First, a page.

The order that the dog does (whether alert you first or alert the location of sound first) is up to the task, your preference or even your dog's natural tendancy as long as the order is consistent for that sound so you know what to expect. You may have to adapt the order of the training below. For example, some people prefer their dog runs to the source first, instead of to the person. It doesn't matter as long as the dog is doing both alerts in a chain.
To strengthen your preferred order, start training the first behavior first and perfect it before moving on to the second behavior. Also more heavily reward when your dog does the first preferred behavior first so the dog is not getting more highly rewarded for the second.
1. Train the one way alert (see post 42A), choosing an appropriate alert behavior for the sound.
2. Teach the dog the 'take me to' behavior separately. You can use the cue 'show me' 'find it' or 'where is?' (See our shell game video) Choose one cue and use it consistently through out training. The 'show me' behavior indication may be a nose nudge of the object as for the sound alert, a paw touch, a sit near the object, laying down beside the object, or other behavior as appropriate.
3. Place the sound at dog level if possible. Place a covered bowl of treats at the sound source but above the dog's nose level. Also ensure you have treats on you to reward the sound alert.
4. Pair the sound with the 'show me' by setting the sound off first, allowing dog to do their sound alert (nose nudge) rewarding the nose nudge, then cue 'show me', then give the dog time to respond.
The first few training sessions it helps if you review each of the sound alert and the show me behaviors separately, before bringing them together. The dog will then more naturally blend the behaviors into a chain.
5 . When doing both the sound alert and the show me behaviors together consistently, start about 2 feet away, set off the sound, reward a sound alert and cue “Show me?” and follow dog toward sound.
6 . Add distance in one foot increments. Very quickly, the dog will likely check to ensure you are following her to the sound source.
7. Move around a corner (but still close) and indicate “show me” to the next room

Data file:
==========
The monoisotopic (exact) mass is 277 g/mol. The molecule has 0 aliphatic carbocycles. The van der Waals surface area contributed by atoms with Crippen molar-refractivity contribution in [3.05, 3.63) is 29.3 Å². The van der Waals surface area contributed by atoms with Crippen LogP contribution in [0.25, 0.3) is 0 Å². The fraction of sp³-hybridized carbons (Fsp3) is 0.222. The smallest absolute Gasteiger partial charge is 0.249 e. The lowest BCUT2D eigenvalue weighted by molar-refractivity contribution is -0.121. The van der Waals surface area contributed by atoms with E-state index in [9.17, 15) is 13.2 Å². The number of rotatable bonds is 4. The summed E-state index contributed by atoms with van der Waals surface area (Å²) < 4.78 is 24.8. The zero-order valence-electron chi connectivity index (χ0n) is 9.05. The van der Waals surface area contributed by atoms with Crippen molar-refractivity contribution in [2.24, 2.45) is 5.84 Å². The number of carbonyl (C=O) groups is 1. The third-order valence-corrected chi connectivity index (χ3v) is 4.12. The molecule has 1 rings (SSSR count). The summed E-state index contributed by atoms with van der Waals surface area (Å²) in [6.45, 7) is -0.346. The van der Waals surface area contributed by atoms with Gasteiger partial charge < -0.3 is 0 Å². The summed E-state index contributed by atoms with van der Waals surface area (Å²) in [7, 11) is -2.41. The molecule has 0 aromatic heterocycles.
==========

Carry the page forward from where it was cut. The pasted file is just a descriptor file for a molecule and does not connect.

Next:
8. Add distance into other rooms
9. Decrease distance and add distractions one at a time.
10. Next set the time for the sound to go off for longer intervals, then unexpectedly (for the dog) in the same room. Then unexpectedly (for the dog) from another room, while the dog is laying down, resting, then later even playing or sleeping.
Check out our video on training a 2 way alert.
Here is a video of training a hearing dog to do a 2 way alert around a corner. Note that the dog is eating (is distracted) and then runs to do paws up on legs as the alert behavior. The owner follows the dog quickly to the location and the dog alerts the location of the sound.
11. Generalize the behavior by training at different locations, starting from the beginning each time.
To strengthen the whole chain of behaviors or to increase enthusiasm, try using the dog's full meal as a reward or play a rousing game of tug after she completes the whole task. You can also use these as jackpot rewards anytime your dog has a breakthrough at a challenging spot.Examples of two way alert: cell phone ringing, oven timer, kettle whistling, door bell, knock, baby crying, dryer buzzer, dropped keys, medication pump monitor alarm, and Alzheimer’s patient movement alert (where the dog lays near the patient, and if the patient gets out of his chair, runs to alert the caregiver and leads her back to the patient (who may be headed out the door).
Check out the AAIDP website (scroll down to hearing task list) for more ideas.